Through market research, executives found that customers valued travel more than almost any other prize or reward. And so the idea for a frequent flier program—in which customers would earn miles for future trips by flying with American Airlines—was born. In 1981, American introduced AAdvantage, the first airline loyalty program.

American Airlines managed customers’ miles through their booking records. So with no coupons, stickers or cards to keep track of, it was easy for customers to earn and redeem their miles.

Other airlines quickly followed suit, and today, nearly every major airline has a robust loyalty program.

There are many valuable lessons to learn from the airline industry model. By making it easy to participate, easy to understand, and offering the reward customers value most, they have an incentive to fly with the same airline each time they travel.

By making it easy to participate, easy to understand, and offering the reward customers value most, they have an incentive to fly with the same airline each time they travel.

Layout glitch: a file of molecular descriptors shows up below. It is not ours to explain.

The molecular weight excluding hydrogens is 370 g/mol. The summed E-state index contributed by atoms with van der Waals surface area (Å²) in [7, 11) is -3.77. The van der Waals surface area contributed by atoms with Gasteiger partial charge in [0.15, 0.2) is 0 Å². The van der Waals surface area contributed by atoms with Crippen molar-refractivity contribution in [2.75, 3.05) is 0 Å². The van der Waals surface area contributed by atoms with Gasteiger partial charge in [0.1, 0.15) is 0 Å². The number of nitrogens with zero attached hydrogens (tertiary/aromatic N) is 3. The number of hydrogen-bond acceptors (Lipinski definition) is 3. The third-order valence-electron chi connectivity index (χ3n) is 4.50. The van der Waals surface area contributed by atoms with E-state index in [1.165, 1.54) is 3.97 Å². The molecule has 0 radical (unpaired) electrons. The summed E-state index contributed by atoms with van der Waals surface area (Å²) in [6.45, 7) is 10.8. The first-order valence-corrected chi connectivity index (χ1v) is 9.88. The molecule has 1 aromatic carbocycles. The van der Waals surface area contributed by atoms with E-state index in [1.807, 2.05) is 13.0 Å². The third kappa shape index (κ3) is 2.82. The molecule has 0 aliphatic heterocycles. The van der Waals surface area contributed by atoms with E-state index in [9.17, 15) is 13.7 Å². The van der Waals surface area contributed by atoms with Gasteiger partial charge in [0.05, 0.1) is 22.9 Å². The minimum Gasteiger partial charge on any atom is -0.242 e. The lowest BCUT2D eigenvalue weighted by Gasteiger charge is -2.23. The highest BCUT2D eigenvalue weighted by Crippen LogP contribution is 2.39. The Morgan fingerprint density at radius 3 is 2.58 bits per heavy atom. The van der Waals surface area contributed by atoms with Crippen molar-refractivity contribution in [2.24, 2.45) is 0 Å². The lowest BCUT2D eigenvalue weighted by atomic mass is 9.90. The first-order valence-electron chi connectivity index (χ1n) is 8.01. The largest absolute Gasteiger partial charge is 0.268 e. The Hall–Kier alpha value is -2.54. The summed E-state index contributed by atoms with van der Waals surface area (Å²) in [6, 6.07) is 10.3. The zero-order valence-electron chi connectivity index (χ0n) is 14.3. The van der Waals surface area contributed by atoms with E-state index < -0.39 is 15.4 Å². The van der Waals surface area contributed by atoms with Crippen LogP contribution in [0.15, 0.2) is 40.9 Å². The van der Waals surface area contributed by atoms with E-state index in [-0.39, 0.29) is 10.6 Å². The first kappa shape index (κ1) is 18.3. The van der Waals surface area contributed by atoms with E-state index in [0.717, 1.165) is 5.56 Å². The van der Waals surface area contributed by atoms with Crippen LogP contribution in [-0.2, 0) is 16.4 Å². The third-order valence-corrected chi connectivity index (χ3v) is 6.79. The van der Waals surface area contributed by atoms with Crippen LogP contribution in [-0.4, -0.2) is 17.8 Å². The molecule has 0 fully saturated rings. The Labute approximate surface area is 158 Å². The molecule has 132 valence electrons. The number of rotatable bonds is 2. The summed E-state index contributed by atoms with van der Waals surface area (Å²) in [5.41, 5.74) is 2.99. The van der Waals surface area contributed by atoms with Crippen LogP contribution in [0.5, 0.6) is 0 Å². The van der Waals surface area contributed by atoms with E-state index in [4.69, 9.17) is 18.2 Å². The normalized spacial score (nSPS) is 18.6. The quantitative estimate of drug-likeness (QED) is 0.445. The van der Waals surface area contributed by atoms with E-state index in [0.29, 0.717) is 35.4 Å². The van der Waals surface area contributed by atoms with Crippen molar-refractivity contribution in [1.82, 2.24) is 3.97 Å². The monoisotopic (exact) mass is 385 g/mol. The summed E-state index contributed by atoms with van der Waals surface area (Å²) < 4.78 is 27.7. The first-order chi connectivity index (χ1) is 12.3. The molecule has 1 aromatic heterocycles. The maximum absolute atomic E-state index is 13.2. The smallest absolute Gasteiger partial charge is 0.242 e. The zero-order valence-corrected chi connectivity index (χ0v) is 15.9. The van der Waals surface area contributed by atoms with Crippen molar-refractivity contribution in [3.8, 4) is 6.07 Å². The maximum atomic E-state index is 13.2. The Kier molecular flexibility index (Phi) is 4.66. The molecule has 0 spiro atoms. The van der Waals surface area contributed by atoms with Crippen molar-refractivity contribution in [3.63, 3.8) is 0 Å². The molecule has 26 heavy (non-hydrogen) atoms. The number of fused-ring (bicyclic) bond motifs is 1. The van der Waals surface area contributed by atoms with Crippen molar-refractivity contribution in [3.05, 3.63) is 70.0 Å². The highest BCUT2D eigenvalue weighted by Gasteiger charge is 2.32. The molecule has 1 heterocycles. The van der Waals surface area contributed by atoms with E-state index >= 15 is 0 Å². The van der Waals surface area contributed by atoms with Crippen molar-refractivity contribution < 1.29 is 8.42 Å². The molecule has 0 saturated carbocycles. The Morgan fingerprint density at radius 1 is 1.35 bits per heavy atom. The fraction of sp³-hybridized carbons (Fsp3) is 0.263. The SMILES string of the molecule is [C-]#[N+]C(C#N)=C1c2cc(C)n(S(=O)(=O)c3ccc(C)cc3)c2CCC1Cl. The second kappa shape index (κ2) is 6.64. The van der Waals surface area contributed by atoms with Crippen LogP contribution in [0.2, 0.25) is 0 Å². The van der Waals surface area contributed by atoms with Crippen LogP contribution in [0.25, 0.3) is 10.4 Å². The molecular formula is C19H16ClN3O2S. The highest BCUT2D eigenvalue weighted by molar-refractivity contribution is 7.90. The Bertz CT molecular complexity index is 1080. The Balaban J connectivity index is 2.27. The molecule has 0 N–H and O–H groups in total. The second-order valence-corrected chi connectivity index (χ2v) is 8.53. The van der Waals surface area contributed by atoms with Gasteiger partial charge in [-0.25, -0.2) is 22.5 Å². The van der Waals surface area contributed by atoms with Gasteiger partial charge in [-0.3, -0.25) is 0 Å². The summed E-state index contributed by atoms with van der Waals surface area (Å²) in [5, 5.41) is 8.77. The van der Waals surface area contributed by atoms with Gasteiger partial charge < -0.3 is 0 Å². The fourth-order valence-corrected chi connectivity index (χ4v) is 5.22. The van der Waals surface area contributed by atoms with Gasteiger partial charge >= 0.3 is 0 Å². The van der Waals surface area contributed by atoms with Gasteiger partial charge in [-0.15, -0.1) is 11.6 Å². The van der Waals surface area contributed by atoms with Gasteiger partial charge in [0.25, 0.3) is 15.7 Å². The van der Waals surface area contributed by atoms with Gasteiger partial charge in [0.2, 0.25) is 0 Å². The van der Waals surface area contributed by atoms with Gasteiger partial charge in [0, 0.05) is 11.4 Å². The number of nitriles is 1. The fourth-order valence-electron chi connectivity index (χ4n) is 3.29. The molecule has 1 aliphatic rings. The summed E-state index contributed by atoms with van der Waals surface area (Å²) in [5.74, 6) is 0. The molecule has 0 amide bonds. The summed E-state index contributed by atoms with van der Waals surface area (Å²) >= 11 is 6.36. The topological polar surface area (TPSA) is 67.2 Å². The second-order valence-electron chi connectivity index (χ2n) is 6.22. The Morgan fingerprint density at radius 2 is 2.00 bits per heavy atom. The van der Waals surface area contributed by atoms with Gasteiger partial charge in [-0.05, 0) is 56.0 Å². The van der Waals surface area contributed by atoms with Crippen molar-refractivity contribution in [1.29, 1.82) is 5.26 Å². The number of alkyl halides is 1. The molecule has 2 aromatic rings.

More recently, airlines have also found great success keeping customers engaged in loyalty programs through a multi-tiered approach. The most frequent and lucrative customers are awarded with increasingly desirable perks, services and rewards.

Take Delta Airlines’ Skymiles, which offers Medallion status at four levels: Silver, Gold, Platinum and Diamond.

Each tier is achieved through a combination of miles flown and dollars spent with the airline. All four Medallion statuses provide the consumer with benefits such as priority boarding and free checked bags. But each successive tier provides the customer with more benefits.

For example, all Medallion members earn additional Skymiles for every dollar they spend on tickets.

But while Silver Medallion members—those who spend at least $3,000 annually— earn two additional miles per dollar spent, Diamond Medallion members—who spend $15,000 or more— earn six additional miles per dollar.

Diamond status also entitles customers to the most exclusive perks, such as complimentary access to Delta’s Sky Club, which provides food, cocktails and Wi-Fi. A single pass for the Sky Club would otherwise cost $59.

It’s clear from this example that there are incentives for customers to get to that next level: Those who spend the most are also rewarded the most with the free tickets and exclusive access they value most.